It's always a bit sad when you reach the last day of the festival. Even though you might have a full slate of events to attend, the knowledge that it is all coming to an end sometimes hangs over you. That's one reason to start the day off with something that you know is going to get you going on the right foot. I'd watched "Paper Moon" just a couple of months ago, when Director Peter Bogdanovich had passed away. My film salute that weekend also included "The Last Picture Show". It was just five years ago that he attended the festival to talk about "What's Up Doc?", the second of a trio of films that had made him the hottest director in Hollywood. "Paper Moon" was the third film in this string of hits and it won nine year old Tatum O'Neal the Academy Award for Best Supporting Actress.
She spoke very highly of Bogdanovich and is trying to carry on his legacy with some film projects. Ben had recently spent a great deal of time talking with the director for the TCM Podcast
"The Plot Thickens". It is worth your time to listen, especially if you are a lover of older films.
After our first film of the day, we zipped upstairs to get inline for "Fly by Night", a comic thriller that I had never heard of before. Alas, we had a high queue number and it did not look promising for us to get in. We went over to the adjacent line to get a queue number for "High Noon" as a backup. Sure enough, with about seven people in front of us, we were informed that "Fly by Night" was full, so we zipped over and got seats in the back for the Gary Cooper Classic Western.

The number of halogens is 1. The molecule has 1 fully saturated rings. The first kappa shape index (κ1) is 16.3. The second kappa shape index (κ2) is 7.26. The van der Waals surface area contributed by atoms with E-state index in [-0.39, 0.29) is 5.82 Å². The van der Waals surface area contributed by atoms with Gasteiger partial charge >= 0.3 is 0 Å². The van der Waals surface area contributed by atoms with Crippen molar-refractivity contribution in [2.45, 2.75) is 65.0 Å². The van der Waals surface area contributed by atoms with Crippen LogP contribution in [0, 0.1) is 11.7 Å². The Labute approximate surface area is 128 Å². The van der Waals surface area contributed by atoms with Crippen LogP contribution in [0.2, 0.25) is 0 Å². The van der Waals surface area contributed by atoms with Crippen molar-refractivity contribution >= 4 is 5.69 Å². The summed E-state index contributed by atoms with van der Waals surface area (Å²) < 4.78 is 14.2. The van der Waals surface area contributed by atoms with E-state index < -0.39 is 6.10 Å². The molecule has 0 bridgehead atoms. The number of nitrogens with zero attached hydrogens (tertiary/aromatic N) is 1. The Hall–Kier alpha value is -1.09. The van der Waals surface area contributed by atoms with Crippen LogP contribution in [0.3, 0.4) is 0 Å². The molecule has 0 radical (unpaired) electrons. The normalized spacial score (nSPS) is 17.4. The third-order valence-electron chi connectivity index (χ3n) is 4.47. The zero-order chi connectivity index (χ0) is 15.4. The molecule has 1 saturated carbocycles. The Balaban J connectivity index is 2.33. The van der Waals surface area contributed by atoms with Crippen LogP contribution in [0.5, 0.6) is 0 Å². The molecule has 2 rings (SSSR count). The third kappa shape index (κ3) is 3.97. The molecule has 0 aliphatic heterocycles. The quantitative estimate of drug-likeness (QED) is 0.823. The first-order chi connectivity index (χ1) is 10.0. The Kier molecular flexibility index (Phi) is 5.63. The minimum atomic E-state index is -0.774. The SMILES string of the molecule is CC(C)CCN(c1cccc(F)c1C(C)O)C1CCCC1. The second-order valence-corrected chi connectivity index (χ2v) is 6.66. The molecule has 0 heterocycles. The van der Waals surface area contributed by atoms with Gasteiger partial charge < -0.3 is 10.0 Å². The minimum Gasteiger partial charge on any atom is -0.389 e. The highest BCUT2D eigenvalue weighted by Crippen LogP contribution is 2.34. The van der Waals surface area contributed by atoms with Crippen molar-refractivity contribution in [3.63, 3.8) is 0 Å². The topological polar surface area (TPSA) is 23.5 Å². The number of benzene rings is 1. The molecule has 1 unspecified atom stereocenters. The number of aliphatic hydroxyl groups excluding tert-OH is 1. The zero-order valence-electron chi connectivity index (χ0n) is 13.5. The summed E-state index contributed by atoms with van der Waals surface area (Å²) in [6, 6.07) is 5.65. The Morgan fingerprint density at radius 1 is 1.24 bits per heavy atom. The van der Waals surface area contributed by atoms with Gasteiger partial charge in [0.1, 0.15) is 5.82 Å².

Of all the introductions of films at the festival, his was the most moving and generous and I felt really lucky to have been locked out of the other film. In addition to Mr. Stuart, we were introduced to Gary Cooper's daughter Maria Cooper Janis who had some stories of her own to tell about the film and her father.
|Tony Bill, David Ward, Michael Phillips along with Ben Mankiewicz|
They talked about the casting issues and adapting the book to a workable screenplay. One story that they mentioned was that Robert Shaw's limp in the film was a result of an accident he had and instead of recasting the part, it simply became part of the character. Shaw got the part because the originally cast Richard Boone, mercurially vanished after being offered the part and no one knew how to get a hold of him.